The Future of Mobile – Part 2

In part one, I talked about mobile being primarily about opening up more information channels – both data flowing away from the user and data flowing to the user. To me, this means more sensors picking up information about you and the world around you. And it also means more information coming back to you – which means we need more ways to help you deal with that increased flow.

I also mentioned haptic inputs to let you consume more information without having to look at a screen or listen to a speaker. But one of the key things that will be necessary is some way to limit the amount and urgency of information coming to you. No matter how many ways you have to take in data, your mind will never adapt to the ever increasing speed of data creation. (For illustration, here’s a cool tweet of an infographic showing 90% of the data in the world was created in the last two years.)    


Intelligent Filter

So basically, you are going to need a lot of help picking out the stuff that is really important for you right now and delivering it at the right time with the right urgency. What this really means is that a lot of what “mobile” will be in the next ten years will be solved by systems far away from your phone. You see this already today when you say “OK Google” or have a chat with Siri or Cortana. In ten years, anyone who has significant mobile technology will have incredible intelligence working proactively for them across cloud-based services. This is also the reason why mobile as a data-gathering channel is so critical. As your intelligent assistants become more knowledgeable about your current state, they can choose more wisely what data is appropriate and urgent. If you’re talking to a customer, and an open support case for that customer was just resolved, it’s probably worth it for one of your mobile devices to let you know.  

Trust Factor

As we ask these intelligent systems to make our lives easier, we’re going to need to share a lot more details about our lives. Over the next ten years, one of the most complicated things about mobile will be just what information is available to what systems. I think it’s likely that many users will end up having something like multiple identities. For a lot of people, I expect there will be some simple “common standard’ of data that is shared with their public identity and common rules about how this data is handled. But it’s going to take a lot of work to get to this point. It’s also likely that a few big players (Apple, Google, Facebook, and maybe Microsoft) will establish themselves as trusted keepers of your identity. This is likely to be one of the most interesting areas of development, but I think the majority of users will find the benefits of having this kind of power working for you to be worth some level of trust in one or more providers.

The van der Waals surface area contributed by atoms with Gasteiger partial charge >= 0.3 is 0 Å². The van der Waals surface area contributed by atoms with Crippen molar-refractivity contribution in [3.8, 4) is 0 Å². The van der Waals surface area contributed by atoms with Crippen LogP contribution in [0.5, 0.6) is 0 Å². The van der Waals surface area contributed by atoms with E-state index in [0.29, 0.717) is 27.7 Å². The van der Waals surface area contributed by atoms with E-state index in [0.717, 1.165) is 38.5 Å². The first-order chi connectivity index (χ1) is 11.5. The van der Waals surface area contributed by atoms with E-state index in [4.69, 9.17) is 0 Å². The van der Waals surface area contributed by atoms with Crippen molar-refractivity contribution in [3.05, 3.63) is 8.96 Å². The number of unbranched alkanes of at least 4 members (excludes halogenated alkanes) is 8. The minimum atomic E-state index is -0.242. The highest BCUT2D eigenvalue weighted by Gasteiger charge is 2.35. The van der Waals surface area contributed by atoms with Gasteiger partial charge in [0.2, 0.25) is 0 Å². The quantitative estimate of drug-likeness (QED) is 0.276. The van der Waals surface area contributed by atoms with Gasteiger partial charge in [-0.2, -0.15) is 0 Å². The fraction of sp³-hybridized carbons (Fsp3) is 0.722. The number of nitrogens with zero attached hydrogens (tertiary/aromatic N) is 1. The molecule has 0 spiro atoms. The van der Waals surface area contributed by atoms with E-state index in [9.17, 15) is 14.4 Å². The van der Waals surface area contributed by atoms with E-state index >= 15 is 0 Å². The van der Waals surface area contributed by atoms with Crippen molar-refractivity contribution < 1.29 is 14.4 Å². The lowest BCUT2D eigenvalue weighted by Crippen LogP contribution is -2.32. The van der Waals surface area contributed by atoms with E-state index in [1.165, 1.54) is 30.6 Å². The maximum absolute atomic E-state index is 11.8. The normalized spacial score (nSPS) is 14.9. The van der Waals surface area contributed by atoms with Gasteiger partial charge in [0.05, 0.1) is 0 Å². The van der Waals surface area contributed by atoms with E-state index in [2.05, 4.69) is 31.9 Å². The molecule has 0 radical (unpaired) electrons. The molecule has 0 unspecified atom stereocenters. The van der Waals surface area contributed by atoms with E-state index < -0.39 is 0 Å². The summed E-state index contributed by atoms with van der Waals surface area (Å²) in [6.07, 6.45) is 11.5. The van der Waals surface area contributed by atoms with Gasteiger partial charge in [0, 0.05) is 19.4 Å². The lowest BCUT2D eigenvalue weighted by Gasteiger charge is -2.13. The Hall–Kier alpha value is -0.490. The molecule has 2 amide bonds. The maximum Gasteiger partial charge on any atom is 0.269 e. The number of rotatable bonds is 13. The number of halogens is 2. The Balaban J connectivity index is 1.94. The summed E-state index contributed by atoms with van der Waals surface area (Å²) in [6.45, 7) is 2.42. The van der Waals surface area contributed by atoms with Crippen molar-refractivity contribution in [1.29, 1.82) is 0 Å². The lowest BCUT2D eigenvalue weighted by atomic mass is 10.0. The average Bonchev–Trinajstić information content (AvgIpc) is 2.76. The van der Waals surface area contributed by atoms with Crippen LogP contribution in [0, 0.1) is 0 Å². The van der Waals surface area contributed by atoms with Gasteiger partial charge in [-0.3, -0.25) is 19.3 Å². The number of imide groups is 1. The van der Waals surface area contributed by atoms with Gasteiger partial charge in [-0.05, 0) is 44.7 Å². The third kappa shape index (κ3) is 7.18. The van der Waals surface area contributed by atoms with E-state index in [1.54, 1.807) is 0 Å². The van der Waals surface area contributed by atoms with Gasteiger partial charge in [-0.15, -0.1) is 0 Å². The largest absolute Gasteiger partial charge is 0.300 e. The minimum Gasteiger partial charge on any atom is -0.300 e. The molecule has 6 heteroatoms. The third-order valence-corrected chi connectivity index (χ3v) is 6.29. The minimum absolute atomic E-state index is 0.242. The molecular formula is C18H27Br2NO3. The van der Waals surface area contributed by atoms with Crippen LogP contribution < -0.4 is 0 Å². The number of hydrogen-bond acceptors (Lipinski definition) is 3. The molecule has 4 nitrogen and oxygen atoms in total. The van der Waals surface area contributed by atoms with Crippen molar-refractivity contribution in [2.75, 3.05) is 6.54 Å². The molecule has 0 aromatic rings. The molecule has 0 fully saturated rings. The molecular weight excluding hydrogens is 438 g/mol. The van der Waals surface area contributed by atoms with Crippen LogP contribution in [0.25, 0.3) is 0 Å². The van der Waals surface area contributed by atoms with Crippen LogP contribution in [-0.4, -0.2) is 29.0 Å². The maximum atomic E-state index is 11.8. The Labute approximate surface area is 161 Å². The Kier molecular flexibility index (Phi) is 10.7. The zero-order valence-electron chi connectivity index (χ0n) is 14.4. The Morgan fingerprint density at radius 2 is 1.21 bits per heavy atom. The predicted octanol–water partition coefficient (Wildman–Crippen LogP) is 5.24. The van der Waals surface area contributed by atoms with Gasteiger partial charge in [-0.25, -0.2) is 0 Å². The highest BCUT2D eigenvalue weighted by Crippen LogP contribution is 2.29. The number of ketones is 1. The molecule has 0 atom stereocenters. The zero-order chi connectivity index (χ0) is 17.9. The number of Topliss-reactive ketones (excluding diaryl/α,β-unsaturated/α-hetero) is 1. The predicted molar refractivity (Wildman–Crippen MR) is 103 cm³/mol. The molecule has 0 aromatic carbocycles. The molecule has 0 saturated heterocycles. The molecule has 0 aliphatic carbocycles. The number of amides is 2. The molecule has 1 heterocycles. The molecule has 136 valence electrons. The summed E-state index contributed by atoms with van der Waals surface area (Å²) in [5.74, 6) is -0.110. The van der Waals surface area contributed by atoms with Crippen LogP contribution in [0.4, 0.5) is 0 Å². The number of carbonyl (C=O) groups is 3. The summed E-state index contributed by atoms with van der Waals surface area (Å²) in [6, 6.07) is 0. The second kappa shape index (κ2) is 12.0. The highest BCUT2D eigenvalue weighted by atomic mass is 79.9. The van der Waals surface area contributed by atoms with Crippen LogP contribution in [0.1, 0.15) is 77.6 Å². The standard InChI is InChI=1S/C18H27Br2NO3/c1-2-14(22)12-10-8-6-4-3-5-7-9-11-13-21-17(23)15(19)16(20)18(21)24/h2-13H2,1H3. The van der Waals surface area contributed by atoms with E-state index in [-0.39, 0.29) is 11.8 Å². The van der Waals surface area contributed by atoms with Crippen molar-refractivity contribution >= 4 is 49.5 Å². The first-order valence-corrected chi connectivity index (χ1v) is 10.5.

More Power

So in my mobile future, people have a lot of sensors relaying back data to a lot of systems working hard to make life better for them and sending back the most timely and relevant information possible. There’s just one more thing needed for my mobile future – power. With tons of smart devices running all the time, there will be the need for a lot of power that is transported by humans. Cleaner and more efficient energy generation and lighter and more environmentally-friendly power storage are two of the bigger technical challenges going forward. Mobile will add pressure to these challenges. In the short term, and possibly all the way out until ten years from now, the need for power is likely to be met by clever distribution of power storage that you can carry comfortably between the power storage built into your mobile devices and power storage you carry as part of your clothing (maybe a belt or shoes).  This is going to be combined by increasing prevalence of safe, yet fast, wireless charging. I look forward to the days when every airport charges your mobile power storage without requiring everyone to herd around a handful of power outlets.

So there’s my future of mobile: a lot more data flowing, a lot more intelligence working on your behalf, a lot of interesting trust decisions, and a lot of power being consumed. For some of you, perhaps that doesn’t seem like much of a stretch in ten years. For me, my kids serve as a daily reminder that mobile has completely altered their reality in the last ten years. So I expect the next ten years will be a similar magnitude of change.  

Brian Kellner, Chief Technology Officer

Brian Kellner is responsible for Sitrion's product strategy and development. Brian has held product or development management positions for over a dozen years. Most recently he was Vice President of Enterprise Products for Webroot Software. Brian holds a B.S. in Aerospace Engineering from the Massachusetts Institute of Technology and an M.S. in Management from Colorado Tech.


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